I have cooked and been an aficionado of BBQ for most of 40 years, and I can tell you the result of these wars is BBQ that restaurants only dream of making - bar none.
The folks attending, competing and organizing the Anchor City Cook-off, a Kansas City BBQ Society (KCBS) event, were universally friendly and helpful to a Newb (me), and boy did I need the help. Some competitors will give you all the friendly advice you can absorb, along with their "secret" methods and ingredients - secure in the knowledge that, armed with this information, it will still take one many years for one to duplicate their finished products. The fellows next to me on the grass infield let me pester them endlessly and watch as they cooked and assembled their meats - quite a process. I am grateful for their guidance.
Here's the basics: You are given 4 times, a half-hour apart, to turn in each of your four meat entries - chicken, pork butt, ribs and beef brisket. Everyone gets 4 turn-in boxes, which are a 9" x 9" styrafoam take-out container like what you get in a restaurant. In each box, you put 6 small servings of one meat so 6 judges can rate your efforts. The judging is on appearance, tenderness and taste. Each meat category is judged and awards given by category and for overall points across the categories. Sounds simple; simple it is not.
Garnishes are carefully chosen and trimmed for each turn-in box. Sauces and dry rubs are debated and their merits weighed by every contestant. Heat levels and cooking times vary widely. The fuels used, like charcoal, hickory, oak, etc. are chosen, aged when necessary, and used differently by everyone. Gas, propane or other fuels are forbidden for cooking. Some meats, like brisket can be cooked anywhere from 5 to 15 hours before being sent to the judges - everybody has their own method.
The setup and basic gear
The basic equipment includes a pavilion tent (with weights to keep 'em on the ground in the wind), lots of paper towels, cooking implements, chairs, sauces, rubs, prep. tables, multiple buckets to wash, rinse and sanitize; boxes to carry all that stuff and your cooking apparatus. The cookers can range from a Weber kettle to a 3300 lb. wood smoker. The cost of each cooker can range from $50 to the thousands. Here's mine, all 3300 lbs. of it; the cost will remain secret.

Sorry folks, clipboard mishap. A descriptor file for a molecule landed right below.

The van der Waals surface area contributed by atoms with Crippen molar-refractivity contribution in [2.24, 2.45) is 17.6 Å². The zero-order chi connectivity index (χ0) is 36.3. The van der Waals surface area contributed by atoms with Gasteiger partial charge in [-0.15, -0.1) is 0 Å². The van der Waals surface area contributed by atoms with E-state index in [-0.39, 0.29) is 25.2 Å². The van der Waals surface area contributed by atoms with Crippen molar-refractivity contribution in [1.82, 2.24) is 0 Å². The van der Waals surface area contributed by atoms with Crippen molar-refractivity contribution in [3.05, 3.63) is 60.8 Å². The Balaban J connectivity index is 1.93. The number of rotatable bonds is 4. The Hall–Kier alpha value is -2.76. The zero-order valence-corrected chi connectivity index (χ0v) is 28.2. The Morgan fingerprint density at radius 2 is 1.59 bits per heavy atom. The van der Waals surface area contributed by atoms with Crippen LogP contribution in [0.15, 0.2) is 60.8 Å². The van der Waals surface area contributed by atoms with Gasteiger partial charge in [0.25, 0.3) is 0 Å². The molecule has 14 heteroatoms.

My smoker, Tiger-I, and Derek. This smoker will cook 400 lbs. of meat at a time; takes 2 wheelbarrows of wood to do a load of briskets in 12 hrs. Extreme over-kill for a competition.
The rib masters
For example, the fellows next-door cooked several racks of baby-back ribs and St. Louis spareribs. When it was time to put the samples (6) in boxes, they sliced all the ribs apart. They decided that the spareribs looked better and were more tender, so one or more were chosen from among the 2-3 racks cooked to get the 6 ribs necessary. Each rib was trimmed to make the cut look uniform, then each was lovingly basted with agave nectar to give a little sweetness and shine. The ribs were then placed next to each other until a row of 6 looked like it came from the same rack and fit together nicely.
The garnish is ready
The ribs chosen and dressed up
The ribs, chosen and dressed, were placed in the box, which had been meticulously prepared beforehand. The inside was ringed with curly-topped lettuce and the center filled with small florets of parsley, each picked from the bunch and individually trimmed of stems, etc. - dozens of them.
The final test
The rejected extras were tasted to see if any seasoning or other enhancement seemed necessary; I got a rib, and it was insanely good. The box was closed; one team member ran it to the judging area while the other started on the next meat entry, due in 30 minutes - late entries are disqualified. To coordinate rubs, sauces, cooking times and presentation/preparation for four different meats that need to be cooked from 45 minutes to 15 hours is quite a feat. Throughout the contest, they referred to a spreadsheet laid out in a timeline fashion.
Competition Q is not cheap!
Some of these guys and gals attend several events a year. I estimate my cost, including entry fee ($175-$300), meat ($100-$200), transport ($50-$200, depending on distance), lodging ($100-$200) would be close to $500 for an event too far away to sleep at home.
The Q trail can be a hobby, a culture or a business - or all three. At day's end Saturday, I had been there 24 of the previous 33 hours; setting up, cooking, preparing and packing up. I am certainly grateful for Sherry's help, or I'd likely be dead from it. I was exhausted, and could little imagine doing this 2 weeks running.
Next one, I'll do photos and eat other people's Q!